Take the 2-minute tour ×
Stack Overflow is a question and answer site for professional and enthusiast programmers. It's 100% free, no registration required.

I want to create a web service in java with two methods

1) to transfer a file from the internet to a local file server by returning local URL

2) to retrieve the file from the same server by taking the url

Note: It should work with all the formats

Its mandatory to use Java Web service..

any Type : Byte Array , Hexadecimal or MIME Type Transfer is OK

The size of the attachment is 4mb..

I can not connect to database directly because the application is deployed on DMZ and the only way I can connect to the file server in Intranet is by using Webservices.

Connection to the fileserver is already done..

share|improve this question
    
What size files are we talking about and is there a security aspect to it? –  Stefan Oct 18 '11 at 18:08
    
Size will be less than 2mb and For webservices there wont be any security issues –  Praneel Oct 19 '11 at 8:42
    
Take a look at ibm.com/developerworks/xml/library/x-tippass. I havnt worked with WebServices and my solution a couple years ago was for much bigger files and used RMI. –  Stefan Oct 19 '11 at 13:37

3 Answers 3

up vote 1 down vote accepted
+100

Since you've tagged this question with soap, I'm going to assume you want a SOAP web service in Java. This also makes JAX-WS (the Java API for XML Web Services) a natural choice for the library to use. The Java(TM) Web Services Tutorial will cover your problem in greater detail.

Now you're going to need to implement the logic to take images and return URLs, and take URLs and return images.

@WebService
public class MyJavaWebService {
    @WebMethod
    public String takeImage(byte[] image, String imageName) {
        //You'll need to write a method to save the image to the server.
        //How you actually implement this method is up to you.  You could
        //just open a FileOutputStream and write the image to a file on your
        //local server.
        this.saveImage(image, imageName);
        //Here is where you come up with your URL for the image.
        return this.computeURLForImage(imageName);
    }
    @WebMethod
    public byte[] getImage(String url) {
        final byte[] loadedImage = this.getImage(url);
        return loadedImage;
    }
}

You'll also probably need to set up some additional configuration as described in Deploying Metro Endpoint. The gist of the article is that you need to add a sun-jaxws.xml file to your WEB-INF/ folder of the form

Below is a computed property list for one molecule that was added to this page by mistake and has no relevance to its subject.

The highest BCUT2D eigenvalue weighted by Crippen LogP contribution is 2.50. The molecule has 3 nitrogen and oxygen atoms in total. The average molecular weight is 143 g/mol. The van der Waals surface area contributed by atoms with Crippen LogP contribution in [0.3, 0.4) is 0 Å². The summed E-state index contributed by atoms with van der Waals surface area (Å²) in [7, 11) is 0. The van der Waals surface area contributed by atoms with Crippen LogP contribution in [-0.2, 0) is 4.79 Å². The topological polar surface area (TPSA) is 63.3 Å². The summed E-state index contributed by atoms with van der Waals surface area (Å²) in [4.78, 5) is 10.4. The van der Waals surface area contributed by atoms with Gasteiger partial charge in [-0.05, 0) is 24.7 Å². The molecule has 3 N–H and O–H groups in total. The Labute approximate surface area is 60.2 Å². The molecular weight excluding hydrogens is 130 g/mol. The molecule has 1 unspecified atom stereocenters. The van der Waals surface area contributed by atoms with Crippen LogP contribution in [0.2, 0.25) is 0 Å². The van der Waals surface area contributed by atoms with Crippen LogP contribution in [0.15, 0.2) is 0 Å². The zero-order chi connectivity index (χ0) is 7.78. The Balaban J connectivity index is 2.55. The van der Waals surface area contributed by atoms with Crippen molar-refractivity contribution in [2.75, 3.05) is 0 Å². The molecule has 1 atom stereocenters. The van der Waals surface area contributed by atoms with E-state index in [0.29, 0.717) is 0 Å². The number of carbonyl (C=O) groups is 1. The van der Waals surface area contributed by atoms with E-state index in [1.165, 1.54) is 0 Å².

<endpoints
        xmlns="http://java.sun.com/xml/ns/jax-ws/ri/runtime"
        version="2.0">
    <endpoint
            name="MyJavaWebService"
            implementation="com.mycompany.MyJavaWebService"
            url-pattern="/MyJavaWebService"/>
</endpoints>

And also add some JAX-WS stuff to your web.xml file like so:

<web-app>
    <listener>
        <listener-class>com.sun.xml.ws.transport.http.servlet.WSServletContextListener</listener-class>
    </listener>
    <servlet>
    <servlet-name>MyJavaWebServiceServlet</servlet-name>
        <servlet-class>com.sun.xml.ws.transport.http.servlet.WSServlet</servlet-class>
        <load-on-startup>1</load-on-startup>
    </servlet>
    <servlet-mapping>
        <servlet-name>MyJavaWebServiceServlet</servlet-name>
        <url-pattern>/MyJavaWebService</url-pattern>
    </servlet-mapping>
</web-app>

Finally, package everything up into a .war file and deploy it to a Java web server (e.g. Tomcat).

share|improve this answer

A similar scenario: is this and he has explained using a short code

share|improve this answer

If your main problem is to find tips for easy file transfer over a web service in java, I would recommend the Hessian service, discussed on Hessian with large binary data (java) post on SO. The link there goes for an example that implements one kind of file transfering.

Hessian is a good solution, if you don't want to mess up too much with the logic of the web services itself. Looking a Hessian code rapidly you would not even recognize you are using one. It is so light weight solution.

Stefan has a solution, where you get pretty much inside the Web Services logics, so it is up to you how high abstraction level you want to have. If the point of this task is to show how to use web services and not just get it work, then Stefan has the answer.

About file upload and such, you wanted to save a file from internet. Look this: How to download and save a file from internet using Java. This uses pure Java and in my understanding does not need any web services to accomplish the given task, but if you combine these two you get something that works very easily!

share|improve this answer

Your Answer

 
discard

By posting your answer, you agree to the privacy policy and terms of service.

Not the answer you're looking for? Browse other questions tagged or ask your own question.